[03:02] To do this, I’ll click this button to the right of ‘Custom Properties’ and select ‘New Custom Property.’ Now, we have several options for the custom property, but let’s keep it simple and name our custom property ‘TrackerNum.’ So, we’ll expect a value like ‘TRK01,’ ‘TRK02,’ ‘TRK03,’ and so on, that we can use to make our tags work. Let’s leave the remaining configuration fields with their default values and save the changes. We have this value field on the right. It might be tempting to put something in the value field, but remember, we’re on the template definition here, and we’re meant to decide which tracker to look at when we create instances. So, it’s fine to leave that field blank here. We’re almost done. We just need to modify our ‘POSITION_VAL’ tag to use our new custom property. So, I’ll select ‘POSITION_VAL’ here and then find the ‘Node ID’ field. Now, on this field, I just want to change this text here, ‘TRK01,’ and replace it with the Custom Property reference. To do this, I’m going to use an expression.

[04:01] First, I’ll add an equal sign at the beginning to indicate it’s an expression. Now, I’m going to build a text expression by concatenating different text strings. So, this part will go between quotes. Up to here, I’ll add a plus sign. And now, I’m going to delete ‘Tracker 01’ and I will add our Custom Property, which will be ‘TrackerName,’ between curly braces. I’ll add another plus sign, open quotes, and close quotes at the end. That’s it. It’s worth noting that any part of the ‘Node ID’ or any other field can be made dynamic. Here on the right, in the ‘Output’ field, I have this text, which is how N3uron is resolving this expression. Let’s save the changes. To complete the setup, we just need to add the other two tags that are found in every tracker.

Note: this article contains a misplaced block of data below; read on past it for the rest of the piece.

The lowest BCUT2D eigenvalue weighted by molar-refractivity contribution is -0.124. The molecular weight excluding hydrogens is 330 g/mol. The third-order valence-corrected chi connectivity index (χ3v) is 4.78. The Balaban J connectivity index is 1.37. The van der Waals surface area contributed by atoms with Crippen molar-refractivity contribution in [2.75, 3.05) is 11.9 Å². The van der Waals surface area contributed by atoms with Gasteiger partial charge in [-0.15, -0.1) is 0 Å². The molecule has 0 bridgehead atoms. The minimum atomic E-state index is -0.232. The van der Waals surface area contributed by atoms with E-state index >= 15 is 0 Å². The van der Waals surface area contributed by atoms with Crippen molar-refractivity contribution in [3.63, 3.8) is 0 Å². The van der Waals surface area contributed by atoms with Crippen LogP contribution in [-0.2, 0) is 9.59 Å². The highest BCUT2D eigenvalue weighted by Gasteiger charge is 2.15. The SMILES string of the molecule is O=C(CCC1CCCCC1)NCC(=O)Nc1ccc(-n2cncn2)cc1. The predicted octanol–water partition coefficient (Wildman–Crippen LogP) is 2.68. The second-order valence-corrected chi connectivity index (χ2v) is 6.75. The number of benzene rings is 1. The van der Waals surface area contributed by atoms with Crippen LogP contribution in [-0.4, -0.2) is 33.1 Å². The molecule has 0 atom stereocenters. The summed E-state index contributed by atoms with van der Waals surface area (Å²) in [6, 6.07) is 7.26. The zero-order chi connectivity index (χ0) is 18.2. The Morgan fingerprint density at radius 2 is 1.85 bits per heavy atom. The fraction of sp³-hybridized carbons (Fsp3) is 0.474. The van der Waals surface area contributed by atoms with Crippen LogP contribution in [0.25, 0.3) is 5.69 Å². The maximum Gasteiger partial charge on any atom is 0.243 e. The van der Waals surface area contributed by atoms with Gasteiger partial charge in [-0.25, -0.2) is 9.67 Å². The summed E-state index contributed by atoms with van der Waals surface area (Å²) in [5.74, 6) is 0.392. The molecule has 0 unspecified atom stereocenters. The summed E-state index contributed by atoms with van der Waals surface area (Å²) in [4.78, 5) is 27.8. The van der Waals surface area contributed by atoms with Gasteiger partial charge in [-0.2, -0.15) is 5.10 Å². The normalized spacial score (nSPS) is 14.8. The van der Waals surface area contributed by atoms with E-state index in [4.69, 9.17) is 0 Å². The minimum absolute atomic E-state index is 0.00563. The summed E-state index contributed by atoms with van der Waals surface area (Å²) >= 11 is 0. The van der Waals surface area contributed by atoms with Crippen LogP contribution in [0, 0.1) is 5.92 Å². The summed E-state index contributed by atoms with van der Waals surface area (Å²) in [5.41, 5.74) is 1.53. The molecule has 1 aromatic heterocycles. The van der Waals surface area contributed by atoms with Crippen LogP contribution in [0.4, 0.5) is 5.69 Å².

[05:00] There are two approaches we can take. We can either repeat the process we’ve followed so far, or we can choose an alternative method by clicking here to export the configuration to a CSV file. Let’s do it that way and download the CSV file. Now I’m going to open and edit the file. Firstly, I’ll change the data type of every cell to text. Next, I’m going to copy and paste this row here twice. Then, I’ll update the names of the new tags to ‘POSITION_SP’ and ‘POSITION_DIFF.’ Finally, I’ll adjust their respective expressions as needed.

[06:09] After making these changes, we can save the modifications and close the file. Once we’ve finished with the CSV file, we can return to the Web UI. Here, we’ll click this button again and select ‘Load CSV.’ After selecting the file, we’ll click the ‘Load’ button to import the changes. With this step completed, our TEMPLATE is now fully configured and ready to be deployed across our data model.